Boogie 2000

Canned Heat

RUF Records / Platinum Entertainment, 1999

REVIEW BY: Christopher Thelen


If you're either a diehard classic rock fan or you're someone who grew up at the time of the original Woodstock, Canned Heat will be a name that you'll probably remember. Led by Bob "Bear" Hite - a man with a gigantic size and just as powerful of a voice - and Alan Wilson, whose high-pitched vocals made the two big hits so memorable, Canned Heat gained fame with songs like "Goin' Up The Country" and the Middle Eastern-tinged "On The Road Again". They also cemented their mark in history as a blues band with their collaboration with John Lee Hooker, Hooker 'n' Heat.

But history hasn't been kind to Canned Heat. Wilson died under suspicious circumstances in 1970; Hite succumbed to a heart attack in 1981, and lead guitarist Henry Vestine died in 1997, just after the completion of a tour. If all the tragedy wasn't enough to bear, most people have made Canned Heat one of the most forgotten bands of the Woodstock era. (I'd put Quill above them in the list - and, prior to VH1's movie, Sweetwater would be at the top of the list as well.)

Yet there are still some people like myself who long for the glory days of this band, and continually hope that the group can reclaim some stake in their past and remind people how important they were at the time. Their latest effort, my_heart_sings_the_harmony_web_ad_alt_250 Boogie 2000, tries to do this, but falters in the end, most notably because they keep singing about the end of the century and millenium. (Anyone ever think that everything Y2K-related will be relegated to the storage shelves in February, right up there with Tickle Me Elmo and the old, dusty Nintendo systems?)

The band has been fronted since 1995 by Robert Lucas, who provides vocals, harmonica and slide guitar to the mix. Original members Adolfo "Fito" De La Parra (drums) and Larry "The Mole" Taylor (lead & rhythm guitars, vocals) keep the flame of the band's core alive, along with producer Skip Taylor. But if you pick this disc up expecting to hear "Goin' Up The Country" redux, you're in for a major disappointment - so much so that I actually put this disc aside for about a month to let the memories of the old band rest and to hear it with fresh ears.

It seemed to help a bit; songs like "Wait And See" (complete with a flute intro that is guaranteed to make you think of Canned Heat's glory days) and "Last Man" are able to stand on their own merits without invoking the ghosts of the past too often. "Last Man" is the superior track, showing that the love of the blues that has been the center of this band for over three decades is alive and well. Other tracks like "Searchin' For My Baby" and "I'm So Tired" help to fuel the fire.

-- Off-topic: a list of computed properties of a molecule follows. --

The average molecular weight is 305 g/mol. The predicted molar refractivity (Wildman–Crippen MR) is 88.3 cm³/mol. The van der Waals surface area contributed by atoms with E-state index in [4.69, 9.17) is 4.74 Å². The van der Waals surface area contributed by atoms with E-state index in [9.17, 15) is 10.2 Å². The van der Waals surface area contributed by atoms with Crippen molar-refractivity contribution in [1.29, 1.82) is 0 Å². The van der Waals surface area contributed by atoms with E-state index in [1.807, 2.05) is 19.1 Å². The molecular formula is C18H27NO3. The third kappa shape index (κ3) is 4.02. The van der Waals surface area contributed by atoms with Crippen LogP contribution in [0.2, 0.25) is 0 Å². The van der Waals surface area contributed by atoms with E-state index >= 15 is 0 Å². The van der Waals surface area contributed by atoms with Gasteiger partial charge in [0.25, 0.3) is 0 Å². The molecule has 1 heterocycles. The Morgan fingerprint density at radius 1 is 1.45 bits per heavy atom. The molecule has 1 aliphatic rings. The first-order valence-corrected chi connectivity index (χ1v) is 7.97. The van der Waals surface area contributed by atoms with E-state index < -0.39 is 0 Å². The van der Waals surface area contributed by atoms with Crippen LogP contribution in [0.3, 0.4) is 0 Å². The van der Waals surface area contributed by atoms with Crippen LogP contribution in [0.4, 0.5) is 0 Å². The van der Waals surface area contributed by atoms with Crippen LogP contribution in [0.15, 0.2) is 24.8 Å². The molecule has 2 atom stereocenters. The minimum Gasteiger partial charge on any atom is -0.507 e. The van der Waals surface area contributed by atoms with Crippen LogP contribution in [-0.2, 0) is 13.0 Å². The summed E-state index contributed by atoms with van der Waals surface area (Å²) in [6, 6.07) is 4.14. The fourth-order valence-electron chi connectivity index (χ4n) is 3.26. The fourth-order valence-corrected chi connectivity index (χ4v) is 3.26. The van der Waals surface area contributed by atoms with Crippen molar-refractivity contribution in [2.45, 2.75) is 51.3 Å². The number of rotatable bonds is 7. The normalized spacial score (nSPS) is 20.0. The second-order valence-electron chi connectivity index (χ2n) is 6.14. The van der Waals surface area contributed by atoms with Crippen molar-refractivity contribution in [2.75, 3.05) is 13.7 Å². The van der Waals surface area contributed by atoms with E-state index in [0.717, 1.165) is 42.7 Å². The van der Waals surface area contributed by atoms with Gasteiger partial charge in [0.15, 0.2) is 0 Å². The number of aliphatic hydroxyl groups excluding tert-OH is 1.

But there are too many cliches on Boogie 2000 - and some of them, as mentioned before, center around the upcoming milennium. (Not for me, chum - I subscribe to the 1/1/2001 theory.) I mean, how serious are we supposed to take a track named "2000 Reasons (Y2K Blues)"? Actual line from the song: "What if it gets really bad, like they say it will / Hope you've got extra water, and yout stomach is filled." Give me a fuckin' break.

Other songs, like "I Got Loaded," "She Split" and "Too Much Giddyup," just don't seem to be able to recapture the power and the glory that I know this band is capable of, and settles into the vein of atypical blues-rock that doesn't aspire to do anything more than fill the CD. Too bad.

It's not that Boogie 2000 is a bad disc; if anything, once you break free from the idea that this is going to have the same groove as the days of Hite and Wilson, some of the songs show themselves to be quite worthy of the label Canned Heat. But the bulk of the disc is like lighting one of those little cans you get with catered dishes - it takes far too long for the heat to really build up.

Rating: C+

User Rating: Not Yet Rated



© 1999 Christopher Thelen and The Daily Vault. All rights reserved. Review or any portion may not be reproduced without written permission. Cover art is the intellectual property of RUF Records / Platinum Entertainment, and is used for informational purposes only.